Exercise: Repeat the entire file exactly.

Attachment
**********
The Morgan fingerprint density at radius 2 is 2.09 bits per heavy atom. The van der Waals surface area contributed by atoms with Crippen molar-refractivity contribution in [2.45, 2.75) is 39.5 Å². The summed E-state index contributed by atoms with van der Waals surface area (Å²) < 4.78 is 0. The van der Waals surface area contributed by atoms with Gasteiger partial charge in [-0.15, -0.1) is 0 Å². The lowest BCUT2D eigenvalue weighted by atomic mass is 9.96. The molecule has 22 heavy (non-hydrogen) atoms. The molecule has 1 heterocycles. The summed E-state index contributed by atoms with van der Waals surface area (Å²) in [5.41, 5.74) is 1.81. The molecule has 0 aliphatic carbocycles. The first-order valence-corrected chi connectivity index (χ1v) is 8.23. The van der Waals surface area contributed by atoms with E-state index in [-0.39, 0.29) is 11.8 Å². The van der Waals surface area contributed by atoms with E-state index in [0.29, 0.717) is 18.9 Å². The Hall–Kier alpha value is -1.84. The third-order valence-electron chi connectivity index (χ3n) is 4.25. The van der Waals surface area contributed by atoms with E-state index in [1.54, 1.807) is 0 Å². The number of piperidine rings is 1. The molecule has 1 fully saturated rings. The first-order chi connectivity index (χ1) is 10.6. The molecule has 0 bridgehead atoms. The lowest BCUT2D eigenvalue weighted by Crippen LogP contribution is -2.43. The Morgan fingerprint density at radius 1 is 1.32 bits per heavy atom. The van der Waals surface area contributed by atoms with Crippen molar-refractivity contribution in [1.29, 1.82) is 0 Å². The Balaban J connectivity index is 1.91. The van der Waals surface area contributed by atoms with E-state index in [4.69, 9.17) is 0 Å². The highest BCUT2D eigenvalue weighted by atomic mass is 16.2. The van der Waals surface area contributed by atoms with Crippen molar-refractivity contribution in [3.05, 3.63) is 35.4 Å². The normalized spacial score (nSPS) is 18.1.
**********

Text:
The Morgan fingerprint density at radius 2 is 2.09 bits per heavy atom. The van der Waals surface area contributed by atoms with Crippen molar-refractivity contribution in [2.45, 2.75) is 39.5 Å². The summed E-state index contributed by atoms with van der Waals surface area (Å²) < 4.78 is 0. The van der Waals surface area contributed by atoms with Gasteiger partial charge in [-0.15, -0.1) is 0 Å². The lowest BCUT2D eigenvalue weighted by atomic mass is 9.96. The molecule has 22 heavy (non-hydrogen) atoms. The molecule has 1 heterocycles. The summed E-state index contributed by atoms with van der Waals surface area (Å²) in [5.41, 5.74) is 1.81. The molecule has 0 aliphatic carbocycles. The first-order valence-corrected chi connectivity index (χ1v) is 8.23. The van der Waals surface area contributed by atoms with E-state index in [-0.39, 0.29) is 11.8 Å². The van der Waals surface area contributed by atoms with E-state index in [0.29, 0.717) is 18.9 Å². The Hall–Kier alpha value is -1.84. The third-order valence-electron chi connectivity index (χ3n) is 4.25. The van der Waals surface area contributed by atoms with E-state index in [1.54, 1.807) is 0 Å². The number of piperidine rings is 1. The molecule has 1 fully saturated rings. The first-order chi connectivity index (χ1) is 10.6. The molecule has 0 bridgehead atoms. The lowest BCUT2D eigenvalue weighted by Crippen LogP contribution is -2.43. The Morgan fingerprint density at radius 1 is 1.32 bits per heavy atom. The van der Waals surface area contributed by atoms with Crippen molar-refractivity contribution in [1.29, 1.82) is 0 Å². The Balaban J connectivity index is 1.91. The van der Waals surface area contributed by atoms with E-state index in [4.69, 9.17) is 0 Å². The highest BCUT2D eigenvalue weighted by atomic mass is 16.2. The van der Waals surface area contributed by atoms with Crippen molar-refractivity contribution in [3.05, 3.63) is 35.4 Å². The normalized spacial score (nSPS) is 18.1.